Previous SectionIndexHome Page

2.5 pm

Mr. John Whittingdale (Maldon and East Chelmsford): I warmly congratulate the hon. Member for Twickenham (Dr. Cable), not only on his result in the

23 Nov 2001 : Column 635

ballot but on the subject that he has chosen for the Bill. If I had been as fortunate as him, I would have seriously considered introducing such a Bill. The best help that I can give it is to be brief.

The Bill will offer significant extra protection to the creative industries. In this country, we have an extraordinarily good reputation in those industries. I have an especial interest in the music industry, which has not always had the recognition that it deserves for its contribution to our economy and our country. Its economic value is approximately £4.6 billion and we have long been successful in it. If we consider the charts or record sales in almost any country in the world, British acts feature at the top.

It has occasionally been reported that I have an interest in rock music. To give one example, I like Iron Maiden, not only because of its admirable name but because of its music. There are people in Japan whose knowledge of this country and impetus for learning English is based on support for a British band such as Iron Maiden. In garages, sheds and barns in every constituency, young people are making music, hoping to become successful musicians one day. They can do that only if the record industry continues to thrive. The Bill offers it extra protection, which it badly needs.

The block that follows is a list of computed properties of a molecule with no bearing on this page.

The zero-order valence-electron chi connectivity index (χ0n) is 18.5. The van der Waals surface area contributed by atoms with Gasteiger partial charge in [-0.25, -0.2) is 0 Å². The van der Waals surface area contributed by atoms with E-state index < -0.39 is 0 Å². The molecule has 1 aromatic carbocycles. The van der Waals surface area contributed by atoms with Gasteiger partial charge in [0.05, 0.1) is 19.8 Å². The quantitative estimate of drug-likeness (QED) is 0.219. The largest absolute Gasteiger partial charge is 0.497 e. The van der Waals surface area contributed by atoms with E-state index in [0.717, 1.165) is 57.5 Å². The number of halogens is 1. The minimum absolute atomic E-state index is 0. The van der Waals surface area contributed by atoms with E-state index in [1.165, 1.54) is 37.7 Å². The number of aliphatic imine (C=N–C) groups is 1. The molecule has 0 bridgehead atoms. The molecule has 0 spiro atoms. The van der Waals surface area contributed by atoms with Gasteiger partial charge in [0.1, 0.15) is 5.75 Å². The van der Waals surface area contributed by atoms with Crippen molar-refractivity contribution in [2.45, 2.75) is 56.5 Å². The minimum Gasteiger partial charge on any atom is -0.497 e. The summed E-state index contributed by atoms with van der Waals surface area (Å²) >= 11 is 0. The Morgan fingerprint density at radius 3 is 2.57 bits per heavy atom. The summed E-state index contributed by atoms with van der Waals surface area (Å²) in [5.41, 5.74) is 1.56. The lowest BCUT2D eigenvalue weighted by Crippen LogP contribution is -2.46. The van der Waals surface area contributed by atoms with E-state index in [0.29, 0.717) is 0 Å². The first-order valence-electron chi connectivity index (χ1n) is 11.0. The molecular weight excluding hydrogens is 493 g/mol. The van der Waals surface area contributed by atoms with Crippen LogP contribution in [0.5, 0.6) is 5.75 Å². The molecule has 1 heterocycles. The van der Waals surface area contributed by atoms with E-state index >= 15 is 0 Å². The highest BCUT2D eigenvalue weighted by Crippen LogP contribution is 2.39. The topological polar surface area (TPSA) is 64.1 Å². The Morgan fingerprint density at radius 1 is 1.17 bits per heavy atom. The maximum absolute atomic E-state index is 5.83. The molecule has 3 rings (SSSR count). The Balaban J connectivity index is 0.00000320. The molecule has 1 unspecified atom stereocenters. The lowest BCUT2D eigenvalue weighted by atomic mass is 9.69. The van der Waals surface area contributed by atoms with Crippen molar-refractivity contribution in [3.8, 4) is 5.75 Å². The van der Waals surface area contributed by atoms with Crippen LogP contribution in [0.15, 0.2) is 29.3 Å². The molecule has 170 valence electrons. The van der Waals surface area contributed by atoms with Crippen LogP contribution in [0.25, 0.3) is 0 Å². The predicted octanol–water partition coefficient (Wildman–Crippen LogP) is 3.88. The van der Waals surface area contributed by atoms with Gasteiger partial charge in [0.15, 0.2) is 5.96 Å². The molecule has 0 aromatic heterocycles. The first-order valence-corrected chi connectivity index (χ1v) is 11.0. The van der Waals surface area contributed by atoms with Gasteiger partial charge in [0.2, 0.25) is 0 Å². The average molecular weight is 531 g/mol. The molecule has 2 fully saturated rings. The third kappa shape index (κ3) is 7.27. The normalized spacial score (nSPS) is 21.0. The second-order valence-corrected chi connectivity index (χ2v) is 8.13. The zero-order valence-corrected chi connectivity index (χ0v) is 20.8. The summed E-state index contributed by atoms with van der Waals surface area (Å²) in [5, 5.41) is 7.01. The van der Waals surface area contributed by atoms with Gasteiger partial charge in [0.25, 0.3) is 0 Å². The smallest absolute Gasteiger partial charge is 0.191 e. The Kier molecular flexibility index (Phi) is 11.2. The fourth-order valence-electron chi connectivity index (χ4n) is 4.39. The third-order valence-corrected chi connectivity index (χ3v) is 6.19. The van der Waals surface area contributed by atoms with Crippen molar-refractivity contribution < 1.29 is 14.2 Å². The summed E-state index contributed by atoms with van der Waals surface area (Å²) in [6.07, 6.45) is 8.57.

The British film industry is worth approximately £3 billion. It is successful at making widely recognised movies, such as "The Full Monty" or "East is East". Major films such as the "Star Wars" series, "Saving Private Ryan", "The Mummy" and the Harry Potter film were made in this country.

My hon. Friend the Member for Mid–Worcestershire (Mr. Luff) mentioned ELSPA. Like me, he is the father of young children and I am sure that he is familiar with games such as "Tomb Raider" and "Quake". I have been known to assist my son in playing them.

All those industries make a major contribution to our economy and are under threat. The music industry estimates that copyright theft results in 1.8 billion units of pirated material on the global market. Almost a third of CDs are pirate copies. That does great damage to many firms that are involved in marketing intellectual property. My hon. Friend the Member for Huntingdon (Mr. Djanogly), who is unfortunately unable to be present, has drawn my attention to two firms in his constituency. The Producers is based in St. Ives and says that it has lost £1.5 million through counterfeiting. Just Flight is also based in St. Ives and has lost £1 million due to counterfeiting.